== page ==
(d) No later than 120 days after the Controller’s initial certification under subsection (a) of Section 2A.84-5 that the number of full duty sworn officers meets or exceeds the Charter requirement, the Police Department shall adopt a comprehensive written policy governing the assignment and conduct of the Unit. The Police Commission shall review the policy at least annually, but may review the policy or any of its specific aspects more frequently, at the Commission’s discretion. At a minimum, the policy shall include:
(1) Procedures for officers assigned to the Unit.
(2) A list of Penal Code and Police Code sections on which the Unit will focus. With input from police district captains, community members and organizations, and/or Unit officers, the Police Department shall update the list from time to time so that it remains consistent with the purpose and intent of the Safe Neighborhoods Ordinance, and shall be responsible for defining and monitoring training and tactics related to the enforcement strategy.
(3) An annual report to the Police Commission on data and metrics stemming from the Unit’s work, with a particular focus on disparate impacts in approaches, citations, and arrests in terms of race, ethnicity, gender, age, and neighborhood or other geographic measures.
SEC. 2A.84-7. AMENDMENT OR REPEAL.
The Safe Neighborhoods Ordinance may be amended or repealed by a vote of the People at a City election. It may also be amended by an ordinance passed by a two-thirds’ vote of the Board of Supervisors and signed by the Mayor, so long as such amendments are consistent with and further the intent of the Safe Neighborhoods Ordinance.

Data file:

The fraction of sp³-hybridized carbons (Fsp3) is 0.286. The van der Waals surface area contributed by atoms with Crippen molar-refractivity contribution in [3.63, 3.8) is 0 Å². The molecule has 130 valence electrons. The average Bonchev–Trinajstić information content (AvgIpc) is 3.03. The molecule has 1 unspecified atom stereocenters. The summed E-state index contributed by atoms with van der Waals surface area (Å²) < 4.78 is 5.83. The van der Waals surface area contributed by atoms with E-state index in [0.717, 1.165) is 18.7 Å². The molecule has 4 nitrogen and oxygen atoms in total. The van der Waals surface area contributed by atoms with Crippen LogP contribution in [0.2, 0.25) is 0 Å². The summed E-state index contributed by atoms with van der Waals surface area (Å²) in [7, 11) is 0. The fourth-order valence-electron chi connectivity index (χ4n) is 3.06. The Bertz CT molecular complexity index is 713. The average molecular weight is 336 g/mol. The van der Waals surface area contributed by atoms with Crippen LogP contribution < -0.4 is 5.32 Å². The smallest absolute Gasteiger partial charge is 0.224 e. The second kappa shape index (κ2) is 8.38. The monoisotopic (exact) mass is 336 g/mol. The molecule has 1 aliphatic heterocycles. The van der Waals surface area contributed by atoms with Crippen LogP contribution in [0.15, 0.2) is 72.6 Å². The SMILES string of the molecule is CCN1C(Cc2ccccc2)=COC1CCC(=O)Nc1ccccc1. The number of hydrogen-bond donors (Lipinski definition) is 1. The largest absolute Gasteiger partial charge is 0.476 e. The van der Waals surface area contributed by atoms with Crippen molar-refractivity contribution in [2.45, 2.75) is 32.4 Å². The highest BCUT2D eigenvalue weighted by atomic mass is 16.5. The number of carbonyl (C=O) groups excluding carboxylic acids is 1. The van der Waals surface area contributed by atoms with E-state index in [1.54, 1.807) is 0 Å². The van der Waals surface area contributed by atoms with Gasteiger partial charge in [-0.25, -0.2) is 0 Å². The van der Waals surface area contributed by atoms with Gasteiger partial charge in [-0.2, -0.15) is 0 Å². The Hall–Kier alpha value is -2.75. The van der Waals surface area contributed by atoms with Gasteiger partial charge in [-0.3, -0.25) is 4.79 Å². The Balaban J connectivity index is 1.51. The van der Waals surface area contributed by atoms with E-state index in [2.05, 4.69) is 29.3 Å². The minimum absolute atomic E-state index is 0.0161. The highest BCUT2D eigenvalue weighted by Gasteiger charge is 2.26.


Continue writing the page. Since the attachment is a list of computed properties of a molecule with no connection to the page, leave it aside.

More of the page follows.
Section 2. Conflicting Initiative Measures. If this initiative measure and another measure addressing neighborhood safety or the assignment of police appear on the same ballot, and a majority of the voters vote in favor of this measure and the other measure but this measure receives more votes than the other measure, this measure alone shall become valid, binding, and adopted in its entirety, and the other measure shall be null and void in its entirety. If a majority of the voters vote in favor of both measures but this measure receives fewer votes than the other measure, only those provisions of the other measure that are in direct and irreconcilable conflict with the provisions of this measure shall control, and all other provisions of this measure shall become valid, binding, and adopted. The voters expressly declare this to be their intent, regardless of any contrary language in any other ballot measure.
Section 3. Effective Date. This ordinance shall become effective the day after the November 8, 2016 election.